Everyone experiences conflict. No matter who we are or where we’re from, we all know the reality of conflict. Now, I imagine you’re sitting there thinking about the big screaming match or punch up on the church steps. While this certainly is a type of conflict, not all conflict is like this. It doesn’t always involve throwing punches or shouting at someone. In fact, much of the conflict that exists between us is more subtle and less obvious, at least at first glance.
We just have to think that through for a moment as we reflect on the Facebook post that went wrong, the text that was misinterpreted—or worse, the harsh text you sent without thinking it through—the back-handed comment, the banter that went badly wrong or has gone too far, the sarcastic remark that’s meant to get our point across, or that pointed joke laced with a little too much truth.
The list is endless, but you know what I’m talking about. The sad thing is that when it comes to conflict, it’s not confined to the pagans of the world. Christians are bang at it too. Many of us will have heard of churches and denominations that have spilt, resulting in fractures that never heal. In-fighting and back-biting within churches can be all too common. In his commentary on the book of James, Kent Hughes relays a story that, sadly, sums this up all too well:
Feuding church is found everywhere, as a young father learned from his children. Hearing a commotion in his backyard, he looked outside and saw his daughters and several playmates in a heated quarrel. When he intervened, his daughter called back, “Dad, we’re just playing church!”
Conflict is found everywhere, and not one of us is immune from it. It’s a glaring reality of life, and it has a detrimental impact on all aspects of what we do—whether it be at church, home, or work.
The evidence of this impact isn’t hard to find. Over the last few years in Edinburgh alone, we’ve seen several major churches split from the Church of Scotland. There are reams of statistical evidence showing conflict in the home. For example, in 2015–2016 alone, there were 58,104 incidents of domestic abuse reported in Scotland, and the ‘Workplace Conflict’, which is a UK Survey, suggests that workplace conflict costs UK businesses £24 billion every year (that’s over £65 million per day). Another article suggests that the average employee spends 2.1 days per week engaged in conflict. In other words, conflict is ‘big business’.
Conflict is all around us. No matter how much you want to stick your head in the sand and say “it’s not going to happen to me”, well . . . I hate to break it to you, but it will. Sadly, conflict is inevitable. Therefore, it’s crucial that we think it through. We need a biblical understanding of conflict. Only then can we deal with it well and handle it in a godly way.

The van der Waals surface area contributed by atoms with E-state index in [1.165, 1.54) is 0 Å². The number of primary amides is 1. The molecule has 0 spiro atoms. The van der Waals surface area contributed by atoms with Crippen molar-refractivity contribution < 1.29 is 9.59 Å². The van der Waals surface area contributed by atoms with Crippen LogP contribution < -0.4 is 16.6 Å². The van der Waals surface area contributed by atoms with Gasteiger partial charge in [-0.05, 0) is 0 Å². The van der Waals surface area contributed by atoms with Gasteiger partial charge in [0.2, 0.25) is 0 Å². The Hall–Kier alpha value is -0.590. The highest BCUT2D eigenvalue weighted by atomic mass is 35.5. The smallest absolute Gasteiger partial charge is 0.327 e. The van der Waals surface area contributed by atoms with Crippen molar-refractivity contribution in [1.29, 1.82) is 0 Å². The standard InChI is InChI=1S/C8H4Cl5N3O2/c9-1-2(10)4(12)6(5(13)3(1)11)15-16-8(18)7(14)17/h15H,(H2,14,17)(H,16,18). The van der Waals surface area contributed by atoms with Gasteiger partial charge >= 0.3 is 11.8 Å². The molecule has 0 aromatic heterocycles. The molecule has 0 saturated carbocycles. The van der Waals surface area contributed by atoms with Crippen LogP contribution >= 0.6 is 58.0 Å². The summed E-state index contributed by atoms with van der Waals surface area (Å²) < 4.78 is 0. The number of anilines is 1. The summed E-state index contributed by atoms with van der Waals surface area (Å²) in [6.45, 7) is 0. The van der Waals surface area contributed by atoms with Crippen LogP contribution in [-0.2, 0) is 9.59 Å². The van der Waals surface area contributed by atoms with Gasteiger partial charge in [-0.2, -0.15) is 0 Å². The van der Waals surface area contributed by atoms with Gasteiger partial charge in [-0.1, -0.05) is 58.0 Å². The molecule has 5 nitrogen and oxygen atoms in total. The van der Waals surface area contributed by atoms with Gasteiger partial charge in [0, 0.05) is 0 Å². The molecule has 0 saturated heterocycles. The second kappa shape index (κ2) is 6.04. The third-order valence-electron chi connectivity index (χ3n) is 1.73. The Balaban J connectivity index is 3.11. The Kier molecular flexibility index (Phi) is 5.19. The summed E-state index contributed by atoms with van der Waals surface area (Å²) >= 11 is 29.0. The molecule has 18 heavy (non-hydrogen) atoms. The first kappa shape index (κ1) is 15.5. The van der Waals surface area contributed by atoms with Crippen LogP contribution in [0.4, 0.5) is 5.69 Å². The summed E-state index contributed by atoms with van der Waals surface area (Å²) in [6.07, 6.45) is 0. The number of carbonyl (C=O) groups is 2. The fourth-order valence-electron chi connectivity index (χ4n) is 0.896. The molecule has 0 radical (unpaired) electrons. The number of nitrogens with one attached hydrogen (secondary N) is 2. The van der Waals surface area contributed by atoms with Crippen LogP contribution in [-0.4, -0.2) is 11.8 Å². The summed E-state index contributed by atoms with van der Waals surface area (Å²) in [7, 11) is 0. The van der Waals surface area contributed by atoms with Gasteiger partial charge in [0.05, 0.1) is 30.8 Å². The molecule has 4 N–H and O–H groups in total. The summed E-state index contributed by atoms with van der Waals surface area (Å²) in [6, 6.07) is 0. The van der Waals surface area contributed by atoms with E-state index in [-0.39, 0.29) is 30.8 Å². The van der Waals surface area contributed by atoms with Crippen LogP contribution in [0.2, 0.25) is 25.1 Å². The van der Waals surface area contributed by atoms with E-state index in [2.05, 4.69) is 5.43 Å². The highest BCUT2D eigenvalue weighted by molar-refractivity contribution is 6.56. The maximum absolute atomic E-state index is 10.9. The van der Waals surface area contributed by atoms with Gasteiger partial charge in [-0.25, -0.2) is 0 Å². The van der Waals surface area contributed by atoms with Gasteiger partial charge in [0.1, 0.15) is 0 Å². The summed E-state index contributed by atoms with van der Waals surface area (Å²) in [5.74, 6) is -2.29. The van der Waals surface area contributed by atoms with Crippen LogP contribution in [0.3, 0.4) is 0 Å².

When it comes to conflict in the world, there’s a whole industry created to find, fix, avoid, and negotiate resolution in situations of conflict. There are training agencies, counsellors, HR specialists, and even ‘conflict theory’ studied by sociologists.
So I’d humbly suggest that the world doesn’t have an issue recognising or disputing the existence conflict, they just want to resolve it quickly. According to the world, conflict and problems arise when “my desires and expectations are different from someone else’s”. They would recognise both desires as legitimate and having weight. The Bible wouldn’t altogether disagree, but we’ll come back to that later.
In the secular world, when it comes to conflict, people want a resolution. They want to come up with a solution that finds a way in which the opposing desires can live in harmony with each other, thus resolving the conflict. But, is that actually possible? Can two people with legitimate desires both get what they want? I doubt it. But to get past the clash, someone—or, more realistically, both parties—will have to compromise in some way, shape, or form. It’s a matter of give and take as they negotiate a satisfactory peace.
But that peace may be tentative. Even if a compromise has been reached, all it takes is one little shift in desire, a hint that the other person is ‘toeing the line’ or stepping over the mark, and the conflict fires back up again. You see, a truce is not a permanent solution but a precarious plastering over of the situation. It doesn’t deal with the real problems.
We can easily see how this becomes big business, because further conflict resolution meetings are required and further compromises must be made. No wonder UK business are spending over £24 billion a year! Conflict resolution is a self-perpetuating business: one that never gets to the root of the problem. They’re diagnosing the problem incorrectly. Or, at the very least, they’re not dealing with the issue in its fullness, which means they’ll never ultimately resolve conflict. It’s a skin-deep solution for a heart-level problem. The wrong diagnosis leads to a faulty solution.
Clearly, the world’s diagnosis that “conflict arises when my desires and expectations are different from someone else’s” might have some merit, but it doesn’t carry that through to end up at the right conclusion. As Christians, we must go past the surface and address the heart of the matter. Only God’s Word enables us to do this.
This is an excerpt from our new course: Titus 2 Women’s Ministry. If you’d like to sign up for the course, click the image below.